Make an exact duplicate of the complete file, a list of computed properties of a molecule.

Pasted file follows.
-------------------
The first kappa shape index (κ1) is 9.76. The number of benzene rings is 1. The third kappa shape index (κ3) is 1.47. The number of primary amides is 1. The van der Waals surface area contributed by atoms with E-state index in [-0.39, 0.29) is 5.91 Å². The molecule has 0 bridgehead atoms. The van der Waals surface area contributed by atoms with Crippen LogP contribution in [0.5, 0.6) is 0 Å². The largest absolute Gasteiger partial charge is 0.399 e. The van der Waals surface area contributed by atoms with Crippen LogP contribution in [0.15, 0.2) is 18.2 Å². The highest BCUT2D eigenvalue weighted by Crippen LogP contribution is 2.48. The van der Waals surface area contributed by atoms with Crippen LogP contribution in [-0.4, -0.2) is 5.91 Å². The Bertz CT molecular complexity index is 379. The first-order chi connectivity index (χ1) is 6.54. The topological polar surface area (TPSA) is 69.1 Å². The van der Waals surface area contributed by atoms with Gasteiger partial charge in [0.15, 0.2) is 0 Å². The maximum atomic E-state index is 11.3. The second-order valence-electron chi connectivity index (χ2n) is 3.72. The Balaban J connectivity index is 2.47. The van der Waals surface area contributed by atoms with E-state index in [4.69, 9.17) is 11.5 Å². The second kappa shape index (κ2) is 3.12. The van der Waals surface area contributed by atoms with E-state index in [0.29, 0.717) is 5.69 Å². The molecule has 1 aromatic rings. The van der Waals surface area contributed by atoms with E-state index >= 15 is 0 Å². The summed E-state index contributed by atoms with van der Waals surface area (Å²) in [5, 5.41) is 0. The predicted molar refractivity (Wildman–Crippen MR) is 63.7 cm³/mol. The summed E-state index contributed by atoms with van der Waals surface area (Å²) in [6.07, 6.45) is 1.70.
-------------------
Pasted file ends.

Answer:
The first kappa shape index (κ1) is 9.76. The number of benzene rings is 1. The third kappa shape index (κ3) is 1.47. The number of primary amides is 1. The van der Waals surface area contributed by atoms with E-state index in [-0.39, 0.29) is 5.91 Å². The molecule has 0 bridgehead atoms. The van der Waals surface area contributed by atoms with Crippen LogP contribution in [0.5, 0.6) is 0 Å². The largest absolute Gasteiger partial charge is 0.399 e. The van der Waals surface area contributed by atoms with Crippen LogP contribution in [0.15, 0.2) is 18.2 Å². The highest BCUT2D eigenvalue weighted by Crippen LogP contribution is 2.48. The van der Waals surface area contributed by atoms with Crippen LogP contribution in [-0.4, -0.2) is 5.91 Å². The Bertz CT molecular complexity index is 379. The first-order chi connectivity index (χ1) is 6.54. The topological polar surface area (TPSA) is 69.1 Å². The van der Waals surface area contributed by atoms with Gasteiger partial charge in [0.15, 0.2) is 0 Å². The maximum atomic E-state index is 11.3. The second-order valence-electron chi connectivity index (χ2n) is 3.72. The Balaban J connectivity index is 2.47. The van der Waals surface area contributed by atoms with E-state index in [4.69, 9.17) is 11.5 Å². The second kappa shape index (κ2) is 3.12. The van der Waals surface area contributed by atoms with E-state index in [0.29, 0.717) is 5.69 Å². The molecule has 1 aromatic rings. The van der Waals surface area contributed by atoms with E-state index >= 15 is 0 Å². The summed E-state index contributed by atoms with van der Waals surface area (Å²) in [5, 5.41) is 0. The predicted molar refractivity (Wildman–Crippen MR) is 63.7 cm³/mol. The summed E-state index contributed by atoms with van der Waals surface area (Å²) in [6.07, 6.45) is 1.70.